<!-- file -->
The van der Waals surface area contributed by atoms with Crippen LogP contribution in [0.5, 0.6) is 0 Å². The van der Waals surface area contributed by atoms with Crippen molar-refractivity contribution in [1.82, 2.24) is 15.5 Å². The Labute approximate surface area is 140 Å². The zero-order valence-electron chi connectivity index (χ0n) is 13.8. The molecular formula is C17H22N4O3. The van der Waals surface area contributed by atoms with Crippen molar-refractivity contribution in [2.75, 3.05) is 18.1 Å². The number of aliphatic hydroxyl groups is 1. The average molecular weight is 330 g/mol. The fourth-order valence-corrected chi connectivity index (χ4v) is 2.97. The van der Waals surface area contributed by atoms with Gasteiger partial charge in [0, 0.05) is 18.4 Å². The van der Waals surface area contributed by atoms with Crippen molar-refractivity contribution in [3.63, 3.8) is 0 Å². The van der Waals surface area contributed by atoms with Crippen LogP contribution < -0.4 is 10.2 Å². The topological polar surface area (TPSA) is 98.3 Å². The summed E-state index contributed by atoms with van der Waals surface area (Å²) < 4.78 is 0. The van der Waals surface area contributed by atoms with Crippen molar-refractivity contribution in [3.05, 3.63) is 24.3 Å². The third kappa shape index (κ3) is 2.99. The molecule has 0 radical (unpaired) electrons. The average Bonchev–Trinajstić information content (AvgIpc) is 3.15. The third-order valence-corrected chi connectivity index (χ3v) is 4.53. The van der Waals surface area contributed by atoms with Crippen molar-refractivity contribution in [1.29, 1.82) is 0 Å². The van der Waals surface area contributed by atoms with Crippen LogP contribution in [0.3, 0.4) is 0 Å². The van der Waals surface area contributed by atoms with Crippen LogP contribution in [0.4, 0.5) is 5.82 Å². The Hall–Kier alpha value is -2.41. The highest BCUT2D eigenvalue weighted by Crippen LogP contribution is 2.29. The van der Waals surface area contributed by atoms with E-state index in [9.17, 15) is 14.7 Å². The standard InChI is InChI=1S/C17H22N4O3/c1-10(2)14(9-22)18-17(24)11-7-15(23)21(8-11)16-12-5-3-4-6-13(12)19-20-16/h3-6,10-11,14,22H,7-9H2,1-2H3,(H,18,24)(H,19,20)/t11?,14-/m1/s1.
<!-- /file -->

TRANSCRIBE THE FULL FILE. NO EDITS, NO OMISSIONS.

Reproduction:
The van der Waals surface area contributed by atoms with Crippen LogP contribution in [0.5, 0.6) is 0 Å². The van der Waals surface area contributed by atoms with Crippen molar-refractivity contribution in [1.82, 2.24) is 15.5 Å². The Labute approximate surface area is 140 Å². The zero-order valence-electron chi connectivity index (χ0n) is 13.8. The molecular formula is C17H22N4O3. The van der Waals surface area contributed by atoms with Crippen molar-refractivity contribution in [2.75, 3.05) is 18.1 Å². The number of aliphatic hydroxyl groups is 1. The average molecular weight is 330 g/mol. The fourth-order valence-corrected chi connectivity index (χ4v) is 2.97. The van der Waals surface area contributed by atoms with Gasteiger partial charge in [0, 0.05) is 18.4 Å². The van der Waals surface area contributed by atoms with Crippen molar-refractivity contribution in [3.63, 3.8) is 0 Å². The van der Waals surface area contributed by atoms with Crippen LogP contribution < -0.4 is 10.2 Å². The topological polar surface area (TPSA) is 98.3 Å². The summed E-state index contributed by atoms with van der Waals surface area (Å²) < 4.78 is 0. The van der Waals surface area contributed by atoms with Crippen molar-refractivity contribution in [3.05, 3.63) is 24.3 Å². The third kappa shape index (κ3) is 2.99. The molecule has 0 radical (unpaired) electrons. The average Bonchev–Trinajstić information content (AvgIpc) is 3.15. The third-order valence-corrected chi connectivity index (χ3v) is 4.53. The van der Waals surface area contributed by atoms with Crippen molar-refractivity contribution in [1.29, 1.82) is 0 Å². The van der Waals surface area contributed by atoms with Crippen LogP contribution in [0.3, 0.4) is 0 Å². The van der Waals surface area contributed by atoms with Crippen LogP contribution in [0.4, 0.5) is 5.82 Å². The Hall–Kier alpha value is -2.41. The highest BCUT2D eigenvalue weighted by Crippen LogP contribution is 2.29. The van der Waals surface area contributed by atoms with E-state index in [9.17, 15) is 14.7 Å². The standard InChI is InChI=1S/C17H22N4O3/c1-10(2)14(9-22)18-17(24)11-7-15(23)21(8-11)16-12-5-3-4-6-13(12)19-20-16/h3-6,10-11,14,22H,7-9H2,1-2H3,(H,18,24)(H,19,20)/t11?,14-/m1/s1.